5. Discuss examples of AI in art, movies, books and television shows. Choose an example and talk about how AI was used in the work and note which parts are still science fiction and which parts are now real.

Student answers will vary, but they might mention films that depict self-driving cars or other technologies that rely on real or imagined AI or films where AI itself is a character. Films where AI plays some role include The Matrix, RoboCop, The Terminator, Austin Powers, Star Trek, Star Wars, Wall-E, Spider-Man, The Incredibles and Finch. The Jetsons, an animated television sitcom from the 1960s, showed families living in smart cities with autonomous vehicles that flew on autonomous vehicle highways in the air, neither of which exist yet. However, video calls, robotic vacuum cleaners and drones, which were featured in The Jetsons, are now commonplace.

Test your ethical ChatGPT IQ

1. Discuss your reaction to the quiz. How did you do? What surprised you the most? What did the quiz help you learn?

Student answers will vary. I did not do very well. I really thought that I could recognize chatbot answers, but I was surprised that I was wrong on most questions. I learned that whenever I get information, I have to find out who or what wrote what I found.

2. Based on all that you’ve learned about ChatGPT, what is the first thing you would ask it? Share with a partner.

Student answers will vary. Given that ChatGPT is known for making mistakes, I would ask ChatGPT to tell me how it will correct its mistakes going forward.

3. Would you consider using ChatGPT to help you with your schoolwork? Explain how and why it would be useful and what implications it could have on how you learn necessary literacy skills, learning techniques or basic foundational content.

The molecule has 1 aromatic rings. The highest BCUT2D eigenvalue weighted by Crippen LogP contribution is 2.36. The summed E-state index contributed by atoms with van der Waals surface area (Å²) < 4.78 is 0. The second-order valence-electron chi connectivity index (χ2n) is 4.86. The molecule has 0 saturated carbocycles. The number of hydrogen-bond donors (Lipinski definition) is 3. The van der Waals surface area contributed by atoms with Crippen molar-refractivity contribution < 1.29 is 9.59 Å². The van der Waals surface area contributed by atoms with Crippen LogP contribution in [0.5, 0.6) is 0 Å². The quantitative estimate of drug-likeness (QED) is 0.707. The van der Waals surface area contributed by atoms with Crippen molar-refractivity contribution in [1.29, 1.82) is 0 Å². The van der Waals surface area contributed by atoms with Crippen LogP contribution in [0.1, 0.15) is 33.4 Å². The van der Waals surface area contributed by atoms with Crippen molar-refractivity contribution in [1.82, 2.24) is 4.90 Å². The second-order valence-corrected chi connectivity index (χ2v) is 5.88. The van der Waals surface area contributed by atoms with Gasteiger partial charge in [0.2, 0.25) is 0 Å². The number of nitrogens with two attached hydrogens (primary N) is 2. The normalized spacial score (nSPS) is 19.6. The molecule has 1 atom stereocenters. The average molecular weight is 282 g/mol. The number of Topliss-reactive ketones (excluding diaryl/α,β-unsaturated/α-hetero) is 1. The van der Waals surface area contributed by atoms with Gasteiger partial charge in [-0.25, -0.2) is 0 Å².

Student answers will vary, but they might address ChatGPT’s ability to guide their writing or outline their work. Students should note that ChatGPT cannot provide fact-checked answers. I would not use ChatGPT for facts in my homework, because I don’t want my answers to be wrong. However, it might be helpful with things like which order to place sentences and how to spell and punctuate. I think it will take a while for ChatGPT to be as useful as other classroom technologies.

4. When Google search, calculators and Chromebooks were introduced to schools, school districts had to make policies about their use. Discuss what policy you think your school should adopt for student use of ChatGPT. Provide sound reasoning for your suggestion.

Student answers will vary. Many students might explain how calculators and Chromebooks are used to further student understanding of concepts or to solve complex problems. Proposed policies might include the following points: ChatGPT will be used to help students formulate ideas for writing and/or organize their thoughts on a topic. If ChatGPT text is ever used verbatim, a proper citation must be used to distinguish ChatGPT text from student work.

5. What ethical issues do you foresee with use of ChatGPT? How might these ethical issues be addressed?

ChatGPT might provide incorrect, biased, insensitive or harmful language, and it also can provide fake citations for its content. Another major ethical concern is how the information output from ChatGPT might be used and who has access to it. ChatGPT is currently open, but who will have access to it if it goes behind a paywall? Users have access to the content, which isn’t watermarked in any way. There are not great systems in place to monitor for plagiarism, nor are there policies in place to help guide use. Developers need to check and safeguard against these types of issues and will need help from larger, communities of professionals who specialize in specific types of ethical concerns to prevent and actively monitor for these issues.